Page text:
Making sure we are building the thing right.
We can write code in an agile fashion by applying technical practices that provide a quick and short feedback loop on the quality of our code. Technical practices help us to make sure we are building the thing right.
There are many XP (Extreme Programming) practices out there that provide us with many ways of shortening the feedback loop, so we can be sure to build the thing right and of our software's quality, in this article, we will only have a look at a few.
Practices are what we do continuously on a daily basis, not sometimes or often.
Some values added by technical practices:
A smaller feedback loop
A better understanding of requirements and cost
Knowledge sharing (increasing the bus factor)
Reduction of bugs
Quick and totally automated releases to production
Let's have a look at values a few practices add, if you want to learn all of them and the values they add, I recommend reading the book Extreme Programming Explained: Embrace Change (The XP Series).
With automated tests, with a click of the button, within minutes we can have our whole system tested. They give us the confidence to deploy our application into production minutes after the last change was made.
This short feedback loop also prevents us from writing more code on top of code that contains errors, hence reducing outstandingly the overall bug-fixing cost.
When test-driving our code, it becomes tough to write complicated code, because we write enough code to satisfy the requirements (represented as tests), and then refactor the code (improve the code without changing its behavior), hence we discourage overengineering and big design upfront (BDUF).
With Test-Driven Development we can quickly get feedback on the design, simplicity, and maintainability of our code.
It provides living and executable documentation for our applications and a suite of regression tests.
When multiple developers work on a project, it is important to keep track of where and when something broke, so we can fix it right away before deployment.
Continuous integration shortens this feedback.
Every time a developer's branch gets merged into master, the entire suite of tests is executed and an email is sent to the entire team whenever a test fails in a broken build.
This practice needs to be combined with a “stop and fix” attitude, meaning, members of the team must stop whatever they are doing to fix a broken build, which means the problem introduced by the latest change.
The advantage of following this practice is that the software can always be deployed, it's important that perhaps not all members, but at least multiple are fixing the broken build together, that way it doesn't take longer than necessary for the software to be in a deployable condition.
With pair programming, right away, you get real-time feedback on the quality of the code.
You get things done more efficiently and with quality, being able to deliver software faster and with quality.
It's also a phenomenal way of knowledge-sharing, hence increasing the bus factor, which is important for the team and company if they want to continuously be able to deliver software fast and with quality.
The Boy Scout rule says:
Always leave the campground cleaner than you found it.
This rule is one software professionals must have when it comes to code.
It shouldn't be applied everywhere though, just when we need to make a change or understand one area of the code.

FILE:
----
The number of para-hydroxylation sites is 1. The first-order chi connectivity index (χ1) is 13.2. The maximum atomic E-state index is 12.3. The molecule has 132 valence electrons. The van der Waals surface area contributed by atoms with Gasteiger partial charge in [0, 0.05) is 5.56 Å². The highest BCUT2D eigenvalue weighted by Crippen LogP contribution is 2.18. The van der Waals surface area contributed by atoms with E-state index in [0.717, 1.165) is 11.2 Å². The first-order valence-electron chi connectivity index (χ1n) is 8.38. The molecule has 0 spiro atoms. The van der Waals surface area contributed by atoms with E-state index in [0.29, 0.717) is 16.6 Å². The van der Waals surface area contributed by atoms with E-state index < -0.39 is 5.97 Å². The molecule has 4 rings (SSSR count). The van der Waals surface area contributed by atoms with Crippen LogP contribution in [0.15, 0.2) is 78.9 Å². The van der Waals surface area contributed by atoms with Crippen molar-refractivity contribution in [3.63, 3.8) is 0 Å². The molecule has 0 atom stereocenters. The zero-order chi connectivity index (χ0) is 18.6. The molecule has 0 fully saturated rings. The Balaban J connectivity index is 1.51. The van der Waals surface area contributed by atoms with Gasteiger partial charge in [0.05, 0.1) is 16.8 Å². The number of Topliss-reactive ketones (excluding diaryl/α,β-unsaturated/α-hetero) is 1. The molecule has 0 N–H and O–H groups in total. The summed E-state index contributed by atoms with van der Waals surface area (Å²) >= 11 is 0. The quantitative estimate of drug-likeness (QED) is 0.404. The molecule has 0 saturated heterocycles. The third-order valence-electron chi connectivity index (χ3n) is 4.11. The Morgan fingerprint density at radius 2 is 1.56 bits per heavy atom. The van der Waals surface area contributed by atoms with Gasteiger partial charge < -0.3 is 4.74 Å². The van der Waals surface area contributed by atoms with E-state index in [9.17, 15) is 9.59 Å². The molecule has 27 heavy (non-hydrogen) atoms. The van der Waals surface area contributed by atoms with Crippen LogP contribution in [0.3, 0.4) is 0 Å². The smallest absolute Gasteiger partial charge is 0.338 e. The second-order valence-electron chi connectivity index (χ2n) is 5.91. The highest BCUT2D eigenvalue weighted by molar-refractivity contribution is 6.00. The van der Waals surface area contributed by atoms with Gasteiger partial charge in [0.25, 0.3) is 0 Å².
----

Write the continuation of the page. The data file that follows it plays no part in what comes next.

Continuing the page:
When software gets messy, it makes developers go slowly, which causes the business to slow down. By continuously refactoring our code, we can go faster for longer, increasing the lifespan of our software.
The book The Software Craftsman:
If this practice is accepted and established from the beginning of the project, developers will never spend too much time refactoring because the code will always be in a good state.
Refactoring is extremely important, we don't want the business to slow down because of us developers, we want to deliver software fast and with quality, satisfying the customers, forever.
Selling the practices
Sometimes it can be hard convincing other developers or managers that we should adopt these practices, hence I took the following excerpt from the book The Software Craftsman:
So, instead of saying to the team that they should do TDD, continuous integration, refactoring, pair programming, and other practices, we should say:
What if we could press a button and be confident, after a few minutes (if not seconds), that our entire application is working? We could reduce QA time from one week to a few minutes. We could even do it multiple times a day. What if we could immediately verify that changes made by different developers are not conflicting with each other or causing a problem in a different part of the application? That could save us a lot of time. How long does it take us to test and deploy our application to production? What if we could reduce that to minutes and do it multiple times a day, whenever a change is made? If a bug is found in production, how quickly can we fix the bug and have a new version of the application deployed? We also have a big gap in skillset within the team. How can we address that? How can we gain understanding of the different parts of the application, including its configuration, deployment, and frameworks? It would be great to reduce the dependency on certain members of the team.
Before talking about adopting practices, we should discuss what we want to achieve.
I love technical practices, but specifically the values they add, that which you achieve by adopting them.
Customer satisfaction and quality software 🚀